The issue was with his hygiene. Or lack of hygiene, I should say. He constantly had a faint odor about him, something best described as a mixture of onions and BO. His hair was always greasy and so full of gel that if you smoked near him, his head might spontaneously combust.
The problem lay not in the fact that he didn’t bathe (and let’s face it, college guys do sometimes skip the showers), but in the apparent fact that no one ever told him that he should use soap or shampoo. I know that he showered, because every morning he would return from the bathroom wet. Drops of water would bead up on his hair from all the oil.
The Smelly Italian also had some housekeeping issues. For example, instead of hanging up his wet towels like any normal person, he would put them in the closet. Apparently no one ever taught him about mildew.
He also constantly had a foot-high pile of clothes on the floor. When I asked him about when he was going to do the laundry in the floor, he said, “That’s the clean clothes.” Where were the dirty ones, you may ask? The dirty clothes were in his dresser drawers. Maybe he was from Bizarro World, except that Bizarro World’s New Jersey probably smells like lilacs and clean linens instead of onion and BO.
A few months later, after I moved out and into a single room (with adequate ventilation, of course), I was sitting around chewing the fat with another friend who I’ll call Smokestack (because at the time he never went anywhere without a lit cigarette in his hand). The Smelly Italian calls and asks if he can use my computer (keep in mind that this was back in the days when not everyone had one and my old Pentium 60 was just obsolete and not laughably obsolete). He’d been getting on out nerves for some reason I’ve since forgotten, so Smokestack was less than happy when he heard the Smelly Italian was coming over.
Smokestack looked at me with a demented grin on his face. Come to think of it, that was always how he smiled. It made him look like an escaped mental patient. “Let’s just leave,” he says to me.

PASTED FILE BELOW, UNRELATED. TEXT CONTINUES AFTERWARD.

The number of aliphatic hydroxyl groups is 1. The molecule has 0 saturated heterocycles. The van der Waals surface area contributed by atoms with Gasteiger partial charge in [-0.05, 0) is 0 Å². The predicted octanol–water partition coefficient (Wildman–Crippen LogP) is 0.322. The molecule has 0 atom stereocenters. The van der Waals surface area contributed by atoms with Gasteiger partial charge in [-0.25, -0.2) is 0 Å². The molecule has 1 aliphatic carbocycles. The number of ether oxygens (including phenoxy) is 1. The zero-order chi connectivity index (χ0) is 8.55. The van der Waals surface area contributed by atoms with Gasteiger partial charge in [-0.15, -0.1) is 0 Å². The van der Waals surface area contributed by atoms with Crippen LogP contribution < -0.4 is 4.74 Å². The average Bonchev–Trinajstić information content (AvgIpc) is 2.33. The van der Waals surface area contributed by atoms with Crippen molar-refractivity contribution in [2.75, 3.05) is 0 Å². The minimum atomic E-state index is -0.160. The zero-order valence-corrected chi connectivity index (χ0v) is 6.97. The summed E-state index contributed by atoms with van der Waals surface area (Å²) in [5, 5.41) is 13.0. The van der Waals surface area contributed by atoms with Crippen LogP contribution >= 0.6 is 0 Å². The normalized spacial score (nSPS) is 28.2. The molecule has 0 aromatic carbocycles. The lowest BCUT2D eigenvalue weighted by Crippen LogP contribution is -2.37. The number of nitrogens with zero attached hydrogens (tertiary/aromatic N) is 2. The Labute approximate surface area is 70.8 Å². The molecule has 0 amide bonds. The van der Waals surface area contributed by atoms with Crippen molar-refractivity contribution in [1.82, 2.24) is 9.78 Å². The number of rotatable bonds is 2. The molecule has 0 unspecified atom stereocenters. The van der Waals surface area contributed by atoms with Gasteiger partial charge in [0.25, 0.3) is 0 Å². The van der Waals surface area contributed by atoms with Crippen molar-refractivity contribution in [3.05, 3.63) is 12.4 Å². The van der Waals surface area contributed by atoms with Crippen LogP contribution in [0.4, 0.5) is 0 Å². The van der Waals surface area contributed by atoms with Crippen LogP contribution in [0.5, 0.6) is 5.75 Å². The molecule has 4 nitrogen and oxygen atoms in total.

“Leave?” The simplicity of Smokestack’s evil plan left me dumbfounded.
We ran out the door, fumbling for the keys to my truck (at the time, I was driving a shitty old S-10). As we’re unlocking the doors and getting in, the Smelly Italian was coming up the sidewalk. He didn’t see us, despite passing not fifteen feet from us as we pulled out of the parking lot, slinging gravel and putting dust into the air.
The Smelly Italian was maybe not real bright, as we say in Tennessee.
My room may have been left empty, but that didn’t stop him. I heard from the guy next door that the Smelly Italian walked up to my door and knocked. After a minute or two, he knocked again. The Smelly Italian persevered and called to the empty room, “I know you’re in there. I can hear you moving around.”
My neighbor politely informed him that we had just left. The Smelly Italian spent the next little bit wandering around campus looking for us. We drove by him twice, honking the horn and waving out of the windows. He never noticed us.
The Smelly Italian was, however, actually a friend and probably not as awful as I’m making him out to be here. He was also part of a little affair called Dead Air Time, which will be the third part of this little trifecta of evil memories. Until next time, keep that Febreeze handy.